Disclaimer:
I am a beginner in competitive programming, and this is me documenting my learnings. So, anything I say is just what I think at the moment and should not be taken as hard truths.
It has been a long time now that I practiced my competitive programming skills. Not super good at it. Last I practiced thoroughly was during interview preparation in July 2020.
Phase 1: Base Building
I have planned to solve at least two implementation
based problems everyday for a month starting today and additionally learning one new algorithm daily. I personally like string algorithms so I will start from there.
Problem 1: Do Not Be Distracted!
main() {
int n;
cin >> n;
string s;
cin >> s;
s.erase(unique(begin(s), end(s)), end(s));
sort(begin(s), end(s));
auto it = unique(begin(s), end(s));
if(it != end(s)) cout << "NO";
else cout << "YES";
}
Time Complexity: O(nlog(n))
Space Complexity: O(1) # not considering the space to hold the data
Another solution:
main() {
int n;
cin >> n;
string s;
cin >> s;
unordered_set<char> se;
bool yes = true;
for(int i = 0; i < n; i++) {
if(i && s[i] == s[i1]) continue;
if(se.count(s[i])) {
yes = false;
break;
}
se.insert(s[i]);
}
if(yes) cout << "YES";
else cout << "NO";
}
Time Complexity: O(n)
Space Complexity: O(n) # the unordered set
used to contain
elements for checking.
Problem 2: Black Square
main() {
vector<int> v(4);
for(auto& e: v) cin >> e;
string s;
cin >> s;
long long total = 0;
for(auto& c: s) {
int p = c  '0'  1; // additional 1 for zero based indexing
total += v[p];
}
cout << total;
}
This would be more fun to write in Python.
v = list(map(int, input().split()))
s = input()
s = [int(c)1 for c in s] # 1 for zero based indexing
total = sum(v[i] for i in s)
print(total)
I am sure we could use find STL algorithm for the C++ code.
That is all for today 2 implementation problem solving.
Let us hop on to learning one new/old string algorithm.
String Algorithm
The basic question when it comes to string is about, whether a given pattern
of length m
occurs in a text
of length n
.
The problem can be solved using naive method in O(n*m) time.
main() {
string text = "abcabc";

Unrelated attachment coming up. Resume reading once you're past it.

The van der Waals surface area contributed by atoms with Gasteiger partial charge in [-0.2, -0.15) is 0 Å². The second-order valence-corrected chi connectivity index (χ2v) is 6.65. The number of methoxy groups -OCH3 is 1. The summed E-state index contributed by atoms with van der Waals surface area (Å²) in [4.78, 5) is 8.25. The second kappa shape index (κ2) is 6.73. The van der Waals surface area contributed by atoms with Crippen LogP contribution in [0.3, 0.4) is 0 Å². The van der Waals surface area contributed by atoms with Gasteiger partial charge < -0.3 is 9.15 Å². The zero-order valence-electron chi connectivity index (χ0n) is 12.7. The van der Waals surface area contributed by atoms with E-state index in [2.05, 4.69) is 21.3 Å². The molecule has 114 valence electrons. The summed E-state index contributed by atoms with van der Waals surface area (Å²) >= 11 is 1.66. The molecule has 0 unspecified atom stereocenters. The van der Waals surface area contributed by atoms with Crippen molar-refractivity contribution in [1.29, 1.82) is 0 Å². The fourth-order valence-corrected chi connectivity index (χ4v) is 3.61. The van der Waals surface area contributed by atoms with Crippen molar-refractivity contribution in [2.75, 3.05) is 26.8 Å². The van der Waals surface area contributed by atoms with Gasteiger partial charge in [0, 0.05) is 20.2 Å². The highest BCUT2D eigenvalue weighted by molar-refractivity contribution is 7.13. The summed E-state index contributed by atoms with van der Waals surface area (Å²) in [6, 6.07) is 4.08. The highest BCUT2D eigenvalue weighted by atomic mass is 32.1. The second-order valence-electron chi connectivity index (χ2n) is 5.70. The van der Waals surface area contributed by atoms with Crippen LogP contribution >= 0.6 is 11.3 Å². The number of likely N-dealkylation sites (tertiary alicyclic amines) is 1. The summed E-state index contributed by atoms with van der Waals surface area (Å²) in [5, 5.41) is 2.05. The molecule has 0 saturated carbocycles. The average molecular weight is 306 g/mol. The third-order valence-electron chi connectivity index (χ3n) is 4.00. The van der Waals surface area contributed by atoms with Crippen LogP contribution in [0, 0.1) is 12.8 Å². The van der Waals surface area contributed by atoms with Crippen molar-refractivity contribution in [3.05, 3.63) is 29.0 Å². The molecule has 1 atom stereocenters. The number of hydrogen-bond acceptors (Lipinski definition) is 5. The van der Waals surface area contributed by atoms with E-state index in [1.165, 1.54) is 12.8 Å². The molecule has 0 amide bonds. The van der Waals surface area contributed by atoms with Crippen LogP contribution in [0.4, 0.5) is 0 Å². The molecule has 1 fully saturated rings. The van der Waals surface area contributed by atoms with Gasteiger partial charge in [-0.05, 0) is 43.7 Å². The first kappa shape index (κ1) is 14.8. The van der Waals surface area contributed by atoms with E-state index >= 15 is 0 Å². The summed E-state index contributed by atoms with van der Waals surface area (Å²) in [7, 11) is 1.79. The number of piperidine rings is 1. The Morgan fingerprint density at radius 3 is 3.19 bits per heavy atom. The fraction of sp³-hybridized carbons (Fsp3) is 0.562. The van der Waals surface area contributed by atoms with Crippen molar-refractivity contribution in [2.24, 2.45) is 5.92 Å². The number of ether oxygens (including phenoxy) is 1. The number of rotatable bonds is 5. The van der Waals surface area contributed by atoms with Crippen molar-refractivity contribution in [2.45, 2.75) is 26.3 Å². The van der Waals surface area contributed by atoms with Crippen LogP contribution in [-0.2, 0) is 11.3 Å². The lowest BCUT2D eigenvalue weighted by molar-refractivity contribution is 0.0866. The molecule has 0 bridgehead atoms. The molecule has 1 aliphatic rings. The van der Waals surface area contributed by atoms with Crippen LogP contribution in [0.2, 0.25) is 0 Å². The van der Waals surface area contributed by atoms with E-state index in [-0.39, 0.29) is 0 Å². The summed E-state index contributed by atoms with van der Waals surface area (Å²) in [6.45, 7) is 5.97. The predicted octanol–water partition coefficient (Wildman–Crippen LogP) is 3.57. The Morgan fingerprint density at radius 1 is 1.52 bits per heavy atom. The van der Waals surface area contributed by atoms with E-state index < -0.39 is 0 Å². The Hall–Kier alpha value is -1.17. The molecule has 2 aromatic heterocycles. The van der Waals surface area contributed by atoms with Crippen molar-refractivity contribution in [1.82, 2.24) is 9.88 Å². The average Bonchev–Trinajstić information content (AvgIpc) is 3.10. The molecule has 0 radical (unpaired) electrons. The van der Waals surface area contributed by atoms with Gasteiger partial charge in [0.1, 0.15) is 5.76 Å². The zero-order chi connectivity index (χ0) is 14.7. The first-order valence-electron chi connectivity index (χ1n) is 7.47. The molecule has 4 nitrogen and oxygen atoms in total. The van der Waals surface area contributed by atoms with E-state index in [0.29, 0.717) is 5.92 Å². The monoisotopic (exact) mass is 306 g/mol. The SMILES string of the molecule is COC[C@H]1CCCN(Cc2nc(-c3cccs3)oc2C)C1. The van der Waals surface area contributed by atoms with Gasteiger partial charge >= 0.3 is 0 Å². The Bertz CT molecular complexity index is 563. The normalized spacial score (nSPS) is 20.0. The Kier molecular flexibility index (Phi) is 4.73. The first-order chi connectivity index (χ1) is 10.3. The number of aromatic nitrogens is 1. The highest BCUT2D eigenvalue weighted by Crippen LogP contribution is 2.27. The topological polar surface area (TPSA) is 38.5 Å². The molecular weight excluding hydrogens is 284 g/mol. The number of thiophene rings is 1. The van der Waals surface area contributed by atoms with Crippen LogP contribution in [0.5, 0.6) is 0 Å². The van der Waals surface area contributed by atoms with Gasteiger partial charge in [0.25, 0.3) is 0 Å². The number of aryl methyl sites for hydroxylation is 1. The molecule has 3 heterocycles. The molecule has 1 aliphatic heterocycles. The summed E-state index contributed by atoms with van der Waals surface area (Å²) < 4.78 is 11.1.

string pattern = "abc";
int n = text.length(), m = pattern.length();
bool found = false;
// looping through all starting position of the pattern
for(int i = 0; i < nm+1; i++) {
// checking if the substring matches
if(text.substr(i, m) == pattern) {
found = true;
break;
}
}
if(found) cout << "YES";
else cout << "NO";
}
Now there are algorithms that can solve the above pattern matching in O(n+m) time. The first one that comes in mind is the famous
Knuth Morris Pratt
or better known as KMP algorithm.
Here is a video of Donald Knuth talking about KMP algorithm.
vector<int> prefix_func(string s) {
int n = s.length();
vector<int> pi(n, 0);
for(int i = 1; i < n; i++) {
int j = pi[i1];
while(j > 0 && s[i] != s[j])
j = pi[j1];
if(s[i] == s[j])
j++;
pi[i] = j;
}
return pi;
}
To use KMP algorithm, precompute the table using above prefix_func
.
So for given pattern
and text
, the string that should be passed to prefix_func
is pattern + x + text
, where 'x' is some character which doesn't belong to neither pattern nor text.
The different questions that can be answered are:
 Does the pattern occur in the text?
 How many times does the pattern occur in the text?
 If pattern occurs, find the starting position in text.
 Find maximum nonoverlapping occurrence of the pattern in the text. And many more.
Most of the time, pattern matching is used as a part for solving a problem, and not a whole problem.
Sources:

prefix_function
: cpalgorithms
Resources for additonal learning and practicing:
Dated: 13th July 2021
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